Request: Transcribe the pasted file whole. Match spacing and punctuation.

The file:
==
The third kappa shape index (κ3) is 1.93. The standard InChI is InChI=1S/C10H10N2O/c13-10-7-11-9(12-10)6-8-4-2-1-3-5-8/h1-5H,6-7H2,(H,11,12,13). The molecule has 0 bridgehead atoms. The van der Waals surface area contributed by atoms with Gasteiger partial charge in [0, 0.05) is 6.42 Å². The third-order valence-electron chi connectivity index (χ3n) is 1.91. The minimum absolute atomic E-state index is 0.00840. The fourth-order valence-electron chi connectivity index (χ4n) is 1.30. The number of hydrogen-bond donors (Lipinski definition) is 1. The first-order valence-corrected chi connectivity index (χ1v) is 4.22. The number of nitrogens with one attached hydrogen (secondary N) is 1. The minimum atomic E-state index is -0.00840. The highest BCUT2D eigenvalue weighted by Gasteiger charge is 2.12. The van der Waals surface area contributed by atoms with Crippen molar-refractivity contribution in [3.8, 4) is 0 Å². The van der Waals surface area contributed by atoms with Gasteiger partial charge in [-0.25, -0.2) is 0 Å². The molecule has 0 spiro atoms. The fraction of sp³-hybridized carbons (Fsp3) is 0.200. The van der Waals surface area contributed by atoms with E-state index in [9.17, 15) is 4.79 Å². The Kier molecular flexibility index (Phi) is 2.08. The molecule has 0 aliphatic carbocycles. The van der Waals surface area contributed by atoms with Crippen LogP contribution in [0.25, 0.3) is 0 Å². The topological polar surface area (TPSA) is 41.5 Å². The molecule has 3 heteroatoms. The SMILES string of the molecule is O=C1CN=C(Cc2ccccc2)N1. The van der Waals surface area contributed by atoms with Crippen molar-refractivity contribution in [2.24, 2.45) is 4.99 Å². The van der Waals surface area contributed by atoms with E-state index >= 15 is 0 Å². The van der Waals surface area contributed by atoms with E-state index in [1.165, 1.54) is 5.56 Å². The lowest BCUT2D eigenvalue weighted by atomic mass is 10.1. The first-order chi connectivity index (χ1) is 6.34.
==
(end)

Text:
The third kappa shape index (κ3) is 1.93. The standard InChI is InChI=1S/C10H10N2O/c13-10-7-11-9(12-10)6-8-4-2-1-3-5-8/h1-5H,6-7H2,(H,11,12,13). The molecule has 0 bridgehead atoms. The van der Waals surface area contributed by atoms with Gasteiger partial charge in [0, 0.05) is 6.42 Å². The third-order valence-electron chi connectivity index (χ3n) is 1.91. The minimum absolute atomic E-state index is 0.00840. The fourth-order valence-electron chi connectivity index (χ4n) is 1.30. The number of hydrogen-bond donors (Lipinski definition) is 1. The first-order valence-corrected chi connectivity index (χ1v) is 4.22. The number of nitrogens with one attached hydrogen (secondary N) is 1. The minimum atomic E-state index is -0.00840. The highest BCUT2D eigenvalue weighted by Gasteiger charge is 2.12. The van der Waals surface area contributed by atoms with Crippen molar-refractivity contribution in [3.8, 4) is 0 Å². The van der Waals surface area contributed by atoms with Gasteiger partial charge in [-0.25, -0.2) is 0 Å². The molecule has 0 spiro atoms. The fraction of sp³-hybridized carbons (Fsp3) is 0.200. The van der Waals surface area contributed by atoms with E-state index in [9.17, 15) is 4.79 Å². The Kier molecular flexibility index (Phi) is 2.08. The molecule has 0 aliphatic carbocycles. The van der Waals surface area contributed by atoms with Crippen LogP contribution in [0.25, 0.3) is 0 Å². The topological polar surface area (TPSA) is 41.5 Å². The molecule has 3 heteroatoms. The SMILES string of the molecule is O=C1CN=C(Cc2ccccc2)N1. The van der Waals surface area contributed by atoms with Crippen molar-refractivity contribution in [2.24, 2.45) is 4.99 Å². The van der Waals surface area contributed by atoms with E-state index >= 15 is 0 Å². The van der Waals surface area contributed by atoms with E-state index in [1.165, 1.54) is 5.56 Å². The lowest BCUT2D eigenvalue weighted by atomic mass is 10.1. The first-order chi connectivity index (χ1) is 6.34.